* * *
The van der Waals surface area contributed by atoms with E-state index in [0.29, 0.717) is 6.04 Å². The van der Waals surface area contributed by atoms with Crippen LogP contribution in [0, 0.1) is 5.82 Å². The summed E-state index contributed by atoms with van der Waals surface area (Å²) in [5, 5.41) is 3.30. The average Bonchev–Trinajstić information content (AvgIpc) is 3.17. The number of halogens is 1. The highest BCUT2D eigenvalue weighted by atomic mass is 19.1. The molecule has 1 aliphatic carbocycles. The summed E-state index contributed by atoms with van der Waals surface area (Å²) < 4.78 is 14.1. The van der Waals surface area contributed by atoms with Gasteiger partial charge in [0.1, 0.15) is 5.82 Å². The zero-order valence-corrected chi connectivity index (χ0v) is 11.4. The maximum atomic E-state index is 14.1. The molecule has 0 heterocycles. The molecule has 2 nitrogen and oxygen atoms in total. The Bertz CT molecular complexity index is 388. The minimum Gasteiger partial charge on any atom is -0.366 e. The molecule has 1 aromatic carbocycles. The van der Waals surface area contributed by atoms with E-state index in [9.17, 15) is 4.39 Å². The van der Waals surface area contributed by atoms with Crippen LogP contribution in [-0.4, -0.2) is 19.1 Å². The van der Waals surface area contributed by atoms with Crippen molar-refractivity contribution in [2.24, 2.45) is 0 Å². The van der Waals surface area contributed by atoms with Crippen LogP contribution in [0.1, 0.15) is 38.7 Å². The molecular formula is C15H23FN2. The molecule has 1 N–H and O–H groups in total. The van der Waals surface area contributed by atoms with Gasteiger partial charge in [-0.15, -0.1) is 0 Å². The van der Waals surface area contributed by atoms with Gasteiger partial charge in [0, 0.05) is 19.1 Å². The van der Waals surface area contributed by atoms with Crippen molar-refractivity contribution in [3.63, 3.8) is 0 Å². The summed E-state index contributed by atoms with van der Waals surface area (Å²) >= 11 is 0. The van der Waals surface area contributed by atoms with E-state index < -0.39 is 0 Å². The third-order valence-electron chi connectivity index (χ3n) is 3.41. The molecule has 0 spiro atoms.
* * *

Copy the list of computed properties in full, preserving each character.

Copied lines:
The van der Waals surface area contributed by atoms with E-state index in [0.29, 0.717) is 6.04 Å². The van der Waals surface area contributed by atoms with Crippen LogP contribution in [0, 0.1) is 5.82 Å². The summed E-state index contributed by atoms with van der Waals surface area (Å²) in [5, 5.41) is 3.30. The average Bonchev–Trinajstić information content (AvgIpc) is 3.17. The number of halogens is 1. The highest BCUT2D eigenvalue weighted by atomic mass is 19.1. The molecule has 1 aliphatic carbocycles. The summed E-state index contributed by atoms with van der Waals surface area (Å²) < 4.78 is 14.1. The van der Waals surface area contributed by atoms with Gasteiger partial charge in [0.1, 0.15) is 5.82 Å². The zero-order valence-corrected chi connectivity index (χ0v) is 11.4. The maximum atomic E-state index is 14.1. The molecule has 0 heterocycles. The molecule has 2 nitrogen and oxygen atoms in total. The Bertz CT molecular complexity index is 388. The minimum Gasteiger partial charge on any atom is -0.366 e. The molecule has 1 aromatic carbocycles. The van der Waals surface area contributed by atoms with E-state index in [9.17, 15) is 4.39 Å². The van der Waals surface area contributed by atoms with Crippen LogP contribution in [-0.4, -0.2) is 19.1 Å². The van der Waals surface area contributed by atoms with Crippen molar-refractivity contribution in [2.24, 2.45) is 0 Å². The van der Waals surface area contributed by atoms with Crippen LogP contribution in [0.1, 0.15) is 38.7 Å². The molecular formula is C15H23FN2. The molecule has 1 N–H and O–H groups in total. The van der Waals surface area contributed by atoms with Gasteiger partial charge in [-0.15, -0.1) is 0 Å². The van der Waals surface area contributed by atoms with Gasteiger partial charge in [0, 0.05) is 19.1 Å². The van der Waals surface area contributed by atoms with Crippen molar-refractivity contribution in [3.63, 3.8) is 0 Å². The summed E-state index contributed by atoms with van der Waals surface area (Å²) >= 11 is 0. The van der Waals surface area contributed by atoms with E-state index < -0.39 is 0 Å². The third-order valence-electron chi connectivity index (χ3n) is 3.41. The molecule has 0 spiro atoms.